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Can I come over and learn everything you know for free? - Page 2

post #16 of 53
I don't mind passing on information and helping people out tho. I'm an artist and I know how to paint and sculpt, and I know a lot about colour mixing and how to make things look like what they're supposed to look like. If people ask me questions about stuff like that I'm more than happy to help. It's something I got for free because I was born with it. but I would certainly draw the line at a stranger who wanted to learn for free what I paid a lot of money for...ie cake decorating techniques
post #17 of 53
Quote:
Originally Posted by SallyBratt

I'm an artist and I know how to paint and sculpt, and I know a lot about colour mixing and how to make things look like what they're supposed to look like.



I noticed that about your work on Flickr. Wow! icon_biggrin.gif
post #18 of 53
icon_smile.gif Thanks

I hope that didn't sound like I was bragging...I didn't mean it that way. It's just something I was born with and have always been able to do. I'm lucky I guess. I get it from my dad. (that's about all I got...but that's another story for another forum!)
post #19 of 53
Hello Has anyone purchased the Cake Boss software is it worth purchasing Many thanks Jackie.icon_biggrin.gif
post #20 of 53
I have no problem telling folks how to do stuff or how to use equipment. I have a store where I sell cake decorating equipment, so I have to help people, and I do it every day.

It's the ones who think you should take two hours and explain stacking, or some other really complicated procedure. Um, sign up for a class.

As the ones who say, "Oh yeah I think it might be fun to learn about caking. I'll work for free." No, thanks.
post #21 of 53
I called up a local lady to see if I could come over and look at her kitchen that she added onto her house and she was SO helpful! She let me and my husband come over and check it all out and talked to us for about an hour about getting started and what we needed. I didn't care to ask about cakes because my cakes are better than hers (in my opinion, lol) but I thought it was awfully nice of her to offer the time for me and my husband to come over. I have tried with other businesses and they seem to be very unhelpful. When we do get our kitchen built and I get overbooked, I'll be sending any extra business her way for sure!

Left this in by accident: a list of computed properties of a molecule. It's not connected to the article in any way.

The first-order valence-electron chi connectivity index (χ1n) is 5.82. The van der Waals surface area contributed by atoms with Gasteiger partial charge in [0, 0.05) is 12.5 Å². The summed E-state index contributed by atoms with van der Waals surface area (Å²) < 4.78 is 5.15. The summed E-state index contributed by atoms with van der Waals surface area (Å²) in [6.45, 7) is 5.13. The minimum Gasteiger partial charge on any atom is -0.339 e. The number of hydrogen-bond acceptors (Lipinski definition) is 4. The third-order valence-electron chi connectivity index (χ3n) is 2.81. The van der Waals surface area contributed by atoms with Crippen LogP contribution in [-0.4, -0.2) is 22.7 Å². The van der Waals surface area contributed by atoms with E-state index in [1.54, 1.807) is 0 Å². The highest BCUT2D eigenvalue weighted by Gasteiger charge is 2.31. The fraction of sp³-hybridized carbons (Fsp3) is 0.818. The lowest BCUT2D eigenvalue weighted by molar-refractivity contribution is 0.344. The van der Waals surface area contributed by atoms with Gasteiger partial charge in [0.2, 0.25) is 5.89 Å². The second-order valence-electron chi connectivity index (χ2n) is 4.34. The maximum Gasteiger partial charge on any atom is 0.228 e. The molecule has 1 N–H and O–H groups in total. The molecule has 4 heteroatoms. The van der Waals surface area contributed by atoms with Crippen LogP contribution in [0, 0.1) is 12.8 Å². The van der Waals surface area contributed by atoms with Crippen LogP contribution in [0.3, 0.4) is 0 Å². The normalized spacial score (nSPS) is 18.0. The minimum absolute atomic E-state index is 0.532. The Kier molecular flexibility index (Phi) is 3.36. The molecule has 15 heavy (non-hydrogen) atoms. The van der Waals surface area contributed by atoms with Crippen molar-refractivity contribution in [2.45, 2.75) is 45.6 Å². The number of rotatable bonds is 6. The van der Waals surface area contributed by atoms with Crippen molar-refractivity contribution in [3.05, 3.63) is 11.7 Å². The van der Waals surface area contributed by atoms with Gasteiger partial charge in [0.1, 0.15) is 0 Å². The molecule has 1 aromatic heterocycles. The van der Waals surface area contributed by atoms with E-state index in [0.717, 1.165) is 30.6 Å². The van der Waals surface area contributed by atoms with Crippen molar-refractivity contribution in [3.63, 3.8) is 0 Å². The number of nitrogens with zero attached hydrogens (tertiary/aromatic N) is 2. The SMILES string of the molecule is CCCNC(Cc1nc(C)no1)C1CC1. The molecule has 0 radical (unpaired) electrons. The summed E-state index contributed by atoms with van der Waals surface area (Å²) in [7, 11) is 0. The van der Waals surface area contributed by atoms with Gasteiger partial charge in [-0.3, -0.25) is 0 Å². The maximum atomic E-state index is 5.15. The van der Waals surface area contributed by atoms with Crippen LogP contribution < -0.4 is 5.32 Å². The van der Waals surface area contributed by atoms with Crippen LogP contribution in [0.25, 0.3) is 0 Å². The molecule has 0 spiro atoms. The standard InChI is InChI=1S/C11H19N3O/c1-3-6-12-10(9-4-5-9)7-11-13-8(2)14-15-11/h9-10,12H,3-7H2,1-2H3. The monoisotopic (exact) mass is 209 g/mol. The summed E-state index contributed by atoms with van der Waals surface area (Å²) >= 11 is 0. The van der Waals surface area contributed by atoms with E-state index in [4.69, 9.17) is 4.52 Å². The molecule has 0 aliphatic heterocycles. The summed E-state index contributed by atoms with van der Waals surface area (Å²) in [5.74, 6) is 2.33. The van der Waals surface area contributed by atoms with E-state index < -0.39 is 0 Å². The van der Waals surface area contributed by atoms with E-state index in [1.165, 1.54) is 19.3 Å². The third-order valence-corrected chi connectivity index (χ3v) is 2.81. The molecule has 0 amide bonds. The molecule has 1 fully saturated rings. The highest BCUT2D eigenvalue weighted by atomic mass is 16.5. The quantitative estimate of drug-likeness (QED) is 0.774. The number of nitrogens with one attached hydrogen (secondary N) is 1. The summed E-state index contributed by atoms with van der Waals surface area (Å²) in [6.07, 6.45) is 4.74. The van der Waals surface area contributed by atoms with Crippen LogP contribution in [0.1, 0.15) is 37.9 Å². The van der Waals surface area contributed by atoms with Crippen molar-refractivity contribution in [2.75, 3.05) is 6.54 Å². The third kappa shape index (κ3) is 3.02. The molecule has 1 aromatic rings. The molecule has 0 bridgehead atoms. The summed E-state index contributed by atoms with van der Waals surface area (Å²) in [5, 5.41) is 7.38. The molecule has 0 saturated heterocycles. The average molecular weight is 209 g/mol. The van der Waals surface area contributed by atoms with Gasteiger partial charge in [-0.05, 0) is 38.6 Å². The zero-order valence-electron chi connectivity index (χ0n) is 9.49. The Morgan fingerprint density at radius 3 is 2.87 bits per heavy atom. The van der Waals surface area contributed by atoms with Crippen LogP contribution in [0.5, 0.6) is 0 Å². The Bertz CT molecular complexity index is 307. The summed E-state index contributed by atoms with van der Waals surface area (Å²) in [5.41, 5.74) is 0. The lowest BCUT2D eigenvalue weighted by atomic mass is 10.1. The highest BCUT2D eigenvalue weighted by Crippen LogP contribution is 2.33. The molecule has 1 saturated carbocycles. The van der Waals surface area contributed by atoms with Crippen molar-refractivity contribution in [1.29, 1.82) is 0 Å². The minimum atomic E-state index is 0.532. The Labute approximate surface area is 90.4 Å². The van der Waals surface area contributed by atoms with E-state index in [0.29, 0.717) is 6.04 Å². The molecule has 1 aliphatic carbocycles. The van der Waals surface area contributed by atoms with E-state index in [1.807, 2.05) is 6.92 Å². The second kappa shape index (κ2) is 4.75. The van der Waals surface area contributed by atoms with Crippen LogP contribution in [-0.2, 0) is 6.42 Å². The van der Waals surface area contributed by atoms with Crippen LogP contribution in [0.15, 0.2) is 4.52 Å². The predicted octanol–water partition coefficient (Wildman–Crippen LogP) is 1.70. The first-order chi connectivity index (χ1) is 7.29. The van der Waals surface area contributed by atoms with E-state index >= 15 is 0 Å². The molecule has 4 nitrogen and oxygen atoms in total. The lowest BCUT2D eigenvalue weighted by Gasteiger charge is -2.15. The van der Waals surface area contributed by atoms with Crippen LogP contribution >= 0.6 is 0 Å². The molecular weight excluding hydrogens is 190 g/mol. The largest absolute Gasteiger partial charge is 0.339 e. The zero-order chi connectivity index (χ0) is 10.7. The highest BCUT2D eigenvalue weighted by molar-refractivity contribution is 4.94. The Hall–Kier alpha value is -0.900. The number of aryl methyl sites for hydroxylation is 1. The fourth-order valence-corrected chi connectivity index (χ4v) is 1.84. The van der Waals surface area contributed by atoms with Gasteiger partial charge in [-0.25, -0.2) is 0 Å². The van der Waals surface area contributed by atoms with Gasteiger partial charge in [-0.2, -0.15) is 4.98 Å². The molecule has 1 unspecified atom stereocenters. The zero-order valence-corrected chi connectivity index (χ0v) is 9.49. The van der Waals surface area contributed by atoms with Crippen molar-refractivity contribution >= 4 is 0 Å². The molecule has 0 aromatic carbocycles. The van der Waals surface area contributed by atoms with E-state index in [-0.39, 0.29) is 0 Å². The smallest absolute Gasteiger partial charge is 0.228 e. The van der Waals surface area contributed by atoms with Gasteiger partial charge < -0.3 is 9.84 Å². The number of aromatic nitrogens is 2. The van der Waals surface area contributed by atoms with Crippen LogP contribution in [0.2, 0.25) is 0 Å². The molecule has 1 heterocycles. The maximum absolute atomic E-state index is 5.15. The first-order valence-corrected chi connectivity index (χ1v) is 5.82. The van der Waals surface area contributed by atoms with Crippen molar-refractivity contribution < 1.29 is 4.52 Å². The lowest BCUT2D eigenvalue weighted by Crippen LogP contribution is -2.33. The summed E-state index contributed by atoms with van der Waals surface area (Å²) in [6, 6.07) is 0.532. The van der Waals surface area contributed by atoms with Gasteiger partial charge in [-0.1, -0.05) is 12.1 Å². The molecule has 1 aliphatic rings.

I'm a Wilton Method Instructor @ Hobby Lobby in Sheboygan, WI... ask me about it!
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I'm a Wilton Method Instructor @ Hobby Lobby in Sheboygan, WI... ask me about it!
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post #22 of 53
I was asked to help a friend make a cake for her cousin's bridal shower. I told her to come here and look for a cake design she liked. She picked this one:

http://www.cakecentral.com/cake-photo-1380353.html

Did I mention that she wanted to make it on Friday and drive it 300 miles to the shower on Saturday? Yeah. I had to let her down gently. She finally decided on a 1/2 sheet with a gp bow. All I really did was supervise and give her some tips, but she did all of the hands-on work herself. The cake turned out really well for a first timer. I was really proud of her. She was shocked that a cake that looked so simple took so much time to produce. Victory!

Oh, well, I guess this story falls more in line with being PRO teaching for free. However, if I would have ended up doing all of the work for none of the credit (or $), it would have been very different.
It's all about the design.
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It's all about the design.
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post #23 of 53
Great thread.
post #24 of 53
On the intern issue...

I contact the local culinary school, all students must do an internship at an establishment (ie:restaurant, bakery, etc.). Those students while still students are close to graduation. They come and work for free, they receive a grade from me too. I get the help I need but can't really afford, they get the school credit and some "in the cake world" experience. I don't discuss the business end of it...they simply do the tasks I ask, and if I have to teach them something that they haven't done before then I feel like we both win. They are never with you long enough to learn too much other than all the grunt work...kneeding fondant, rolling out fondant, cleaning the kitchen, making the mundane repetative fondant & gumpaste pieces, etc...LOL! So if it is a true internship program from an accredited culinary school I say go for it. It really is a win/win situation.

On Cakeboss Software...IT IS WORTH EVERY PENNY AND THEN SOME! It is awesome and I wish I had known about it so much sooner in my business. But as soon as I did I bought it, and then paid for the new upgrade difference with all the new bells & whistles. You just can't go wrong with buying it.